After seeing a few random articles on the internet that seemed to criticise older creative works purely because of their age (rather than taking a more nuanced view of their strengths and flaws), I’d originally planned to write a somewhat cynical and opinionated article about this attitude. But, then I realised that the attitude I was going to criticise can also be found in a lot of older works too and is actually a surprisingly timeless thing.
All creative works exist in response to the past and/or present. This is how, for good or bad, innovation happens. People become fed up with either modern or old culture and decide to do something different. I mean, this is probably one of the reasons why the British version of the awesome splatterpunk genre of horror fiction emerged in the 1970s/80s (starting with James Herbert’s “The Rats” in 1974 and then including authors like Shaun Hutson and Clive Barker during the 1980s.).
Before then, horror fiction tended to rely more on suspense, implication, psychological horror etc.. and it tended to be a bit more stylised, old-fashioned and/or moralistic. So, writing horror fiction set in grim “modern” locations that featured cynical social commentary, a nihilistic attitude and/or the kind of extreme gore that even the “video nasty” horror movies of the time couldn’t get away with was a refreshing rebellion against this staid old trend.
You can also see the same thing in the punk music of 1970s Britain, which was not only a rebellion against the stiflingly traditional and economically troubled society that the musicians were surrounded by, but also against the more optimistic and cheerful music of the 1960s too. The low-budget and gritty nature of punk music was also probably a reaction against the more commercial and glamourous mainstream rock music of the time too.
Interestingly, a similar thing happened with grunge music in 1990s America – which was a similar reaction against the awesome heavy metal/hard rock of the 1980s (and I’m still amazed that the ’80s were apparently a decade where both heavy metal music and horror fiction were actually mainstream and popular 🙂 ).
All creative works are a response to what has come before them. I mean, this is why we now have indie computer games that not only use 1990s-style pixel art graphics but will also often borrow gameplay elements from these brilliant older games too (and are a low-budget reaction to the many flaws of modern “AAA” games). People see something lacking in modern culture and decide to either make something new and/or revive something from the past (perhaps with a few changes to update it) in order to fill that gap.
But, why is ignoring or dismissing the past so bad for creativity?
Well, for starters, old stuff has a lot to teach us. Not only do many creative people get inspired to start writing, making art, playing music etc… because they’ve seen some classic or other that has impressed them enough to think “I want to make something like that” , but older creative works can also provide us with a lot of lessons about what does and doesn’t “work”. So, studying older works can teach you a lot about your chosen type of creativity.
For example, although 1970s-80s splatterpunk fiction was a reaction to the traditional horror fiction that had come before it, it was aware enough of the genre’s history to keep all of the good parts of older horror fiction. Although the splatterpunk genre might be famous for its over-the-top gory horror, you’ll still find a lot of “old-school” elements (eg: suspense, atmosphere, characterisation etc…) in a surprising number of vintage 1970s-80s splatterpunk novels. Why? Because they work! This is also why you’ll find these “old” things in modern horror fiction too – usually “turned up to 11” for maximum effect.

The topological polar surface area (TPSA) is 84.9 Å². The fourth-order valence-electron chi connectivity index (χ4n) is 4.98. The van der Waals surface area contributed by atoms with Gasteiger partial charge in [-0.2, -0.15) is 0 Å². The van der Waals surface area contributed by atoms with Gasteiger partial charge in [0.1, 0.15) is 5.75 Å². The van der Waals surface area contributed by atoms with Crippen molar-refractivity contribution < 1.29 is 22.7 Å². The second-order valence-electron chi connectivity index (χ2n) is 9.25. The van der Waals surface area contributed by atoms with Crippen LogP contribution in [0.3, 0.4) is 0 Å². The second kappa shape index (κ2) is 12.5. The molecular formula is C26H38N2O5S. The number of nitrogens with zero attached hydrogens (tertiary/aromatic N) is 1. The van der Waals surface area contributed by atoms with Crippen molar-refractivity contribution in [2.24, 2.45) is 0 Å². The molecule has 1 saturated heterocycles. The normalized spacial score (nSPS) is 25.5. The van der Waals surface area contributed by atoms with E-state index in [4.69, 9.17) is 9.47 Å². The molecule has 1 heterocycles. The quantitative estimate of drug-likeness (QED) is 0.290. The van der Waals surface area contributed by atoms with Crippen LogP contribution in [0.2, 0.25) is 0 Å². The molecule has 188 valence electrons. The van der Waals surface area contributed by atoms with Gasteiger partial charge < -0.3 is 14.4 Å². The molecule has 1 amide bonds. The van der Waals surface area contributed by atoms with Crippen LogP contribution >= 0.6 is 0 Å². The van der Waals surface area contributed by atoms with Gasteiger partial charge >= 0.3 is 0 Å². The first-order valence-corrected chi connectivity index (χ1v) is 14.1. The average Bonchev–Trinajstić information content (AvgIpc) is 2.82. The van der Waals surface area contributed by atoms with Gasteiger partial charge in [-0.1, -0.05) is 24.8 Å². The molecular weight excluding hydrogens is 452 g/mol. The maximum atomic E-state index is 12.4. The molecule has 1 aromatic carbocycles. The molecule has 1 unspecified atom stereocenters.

More than that, older works can also be brilliant sources of inspiration too. In order to create something “new” and original, you need to have as many different influences and inspirations as possible. You need to not only be well-versed in your chosen field (so you know what has been done before and can try either putting a new spin on it or doing something totally different), but you also need to know about different genres, different times and places, different types of creativity etc.. in order to add interesting new stuff to the things you create.
For example, the 1982 sci-fi masterpiece “Blade Runner” was a groundbreaking film that went on to inspire numerous other things in the sci-fi genre. When it was released, there was apparently nothing else quite like it. After all, it had taken inspiration from more than just other things in the sci-fi genre (even though it was based on a 1960s sci-fi novel ). For example, in addition to taking visual inspiration from various cities in Asia, the film also took strong visual inspiration from the old “film noir” detective movies of the 1930s-50s too.
Plus, in every age, people are still people. In other words, you’ll probably find that there is some writer, artist, musician etc… from the past that you have something in common with. After all, a lot of elements of the human condition are timeless things. Not only does this allow you to place the things you create within a much larger tradition, but it also means that you can do things like paying tribute to older stuff, reworking/remaking/parodying/critiquing these things in your work, making “spiritual successors” etc… Again, people are still people in every age of history.
So, by ignoring the past, you end up ignoring a lot of timeless stuff that can inspire you. Yes, the past certainly wasn’t perfect, but – like any age- it was a mixture of good and bad things. And, even if you absolutely despise everything from the past, then you still need to know what you are rebelling against.
Anyway, I hope that this was useful 🙂